An appointment of administrators may not be made by the company or its directors “after the period of ten business days beginning with the date on which the notice of intention to appoint is filed…” (paragraph 28(2), Schedule B1).

In JCAM Commercial Real Estate Property XV Ltd v Davis Haulage Ltd [2017] EWCA Civ 267 (JCAM) the Court of Appeal determined that an NOI filed by the company or its directors during the course (the time was not stated in the judgment) of a Friday expired at the end of the second following Friday. (There were no intervening bank holidays during this period.)

The reasoning in JCAM was followed in Woodside and another v Keyworker Homes (North West) Ltd [2019] EWHC 3499 (Ch) (Keyworker).


Solicitors for the directors of a company filed an NOI using CE-file on Friday 17 January 2020. They intended to file (and apparently followed the process to do so) in the Business and Property Court (B&PC) in Newcastle but the NOI was processed (for reasons unexplained) by court staff into the London B&PC.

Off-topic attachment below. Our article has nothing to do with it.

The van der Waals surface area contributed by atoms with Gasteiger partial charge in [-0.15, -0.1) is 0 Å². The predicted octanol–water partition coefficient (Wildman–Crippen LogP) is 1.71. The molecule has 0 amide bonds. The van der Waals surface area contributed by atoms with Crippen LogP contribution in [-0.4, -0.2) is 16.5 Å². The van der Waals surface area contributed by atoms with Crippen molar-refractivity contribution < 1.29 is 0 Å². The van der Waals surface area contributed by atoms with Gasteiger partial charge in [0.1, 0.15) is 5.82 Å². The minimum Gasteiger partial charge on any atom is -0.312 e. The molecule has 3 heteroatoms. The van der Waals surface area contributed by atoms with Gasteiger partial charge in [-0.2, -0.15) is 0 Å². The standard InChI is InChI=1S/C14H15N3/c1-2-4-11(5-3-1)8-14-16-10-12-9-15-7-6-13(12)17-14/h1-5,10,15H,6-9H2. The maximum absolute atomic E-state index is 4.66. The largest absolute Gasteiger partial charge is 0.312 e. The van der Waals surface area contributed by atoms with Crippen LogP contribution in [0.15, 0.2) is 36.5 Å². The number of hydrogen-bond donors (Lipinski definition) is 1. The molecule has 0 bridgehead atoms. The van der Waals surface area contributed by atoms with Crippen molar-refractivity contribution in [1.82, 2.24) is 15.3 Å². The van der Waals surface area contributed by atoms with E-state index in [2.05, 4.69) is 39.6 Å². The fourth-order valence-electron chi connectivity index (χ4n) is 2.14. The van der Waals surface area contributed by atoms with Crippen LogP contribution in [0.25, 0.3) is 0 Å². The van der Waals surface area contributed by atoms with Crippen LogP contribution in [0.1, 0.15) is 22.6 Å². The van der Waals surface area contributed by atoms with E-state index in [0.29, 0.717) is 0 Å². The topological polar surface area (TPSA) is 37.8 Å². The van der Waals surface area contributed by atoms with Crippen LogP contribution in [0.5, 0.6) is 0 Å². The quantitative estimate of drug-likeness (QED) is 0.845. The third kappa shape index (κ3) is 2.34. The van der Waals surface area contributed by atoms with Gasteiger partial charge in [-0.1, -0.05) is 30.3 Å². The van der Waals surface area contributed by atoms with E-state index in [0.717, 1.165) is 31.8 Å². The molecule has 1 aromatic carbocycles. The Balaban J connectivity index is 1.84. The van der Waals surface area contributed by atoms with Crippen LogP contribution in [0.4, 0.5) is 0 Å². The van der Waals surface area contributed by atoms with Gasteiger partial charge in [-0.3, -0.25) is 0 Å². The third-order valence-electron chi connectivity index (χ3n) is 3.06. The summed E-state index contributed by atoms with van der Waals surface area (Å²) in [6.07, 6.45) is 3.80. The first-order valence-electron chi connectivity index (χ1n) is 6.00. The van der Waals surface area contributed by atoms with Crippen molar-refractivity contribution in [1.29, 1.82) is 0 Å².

The solicitors filed (using CE-file) an NOA on Friday 31 January 2020, in usual court hours, again selecting the Newcastle B&PC as the relevant court. The NOA was rejected by the court staff as having been incorrectly filed in a court other than where the NOI had been filed. Accordingly, the solicitors filed a second NOA, out of court opening hours but on the same day (Friday 31 January), without stating a specific B&PC.

In accordance with the January Guidance Note, the matter was referred to a High Court Judge.


The High Court (Zacaroli J) held that neither Schedule B1 nor the IR 2016 require the name of the relevant court to be shown on the NOI or NOA. As such, the court found that if (though it did not rule on this) there was an error in the first NOA, that was a mere defect in procedure. It made an order under CPR 3.10(b) waiving any defect.

The court also held that the first NOA had been filed out of time. The court considered that, for a NOI filed on Friday 17 January 2020, the NOA should have been filed at the latest by the end of Thursday 30 January 2020.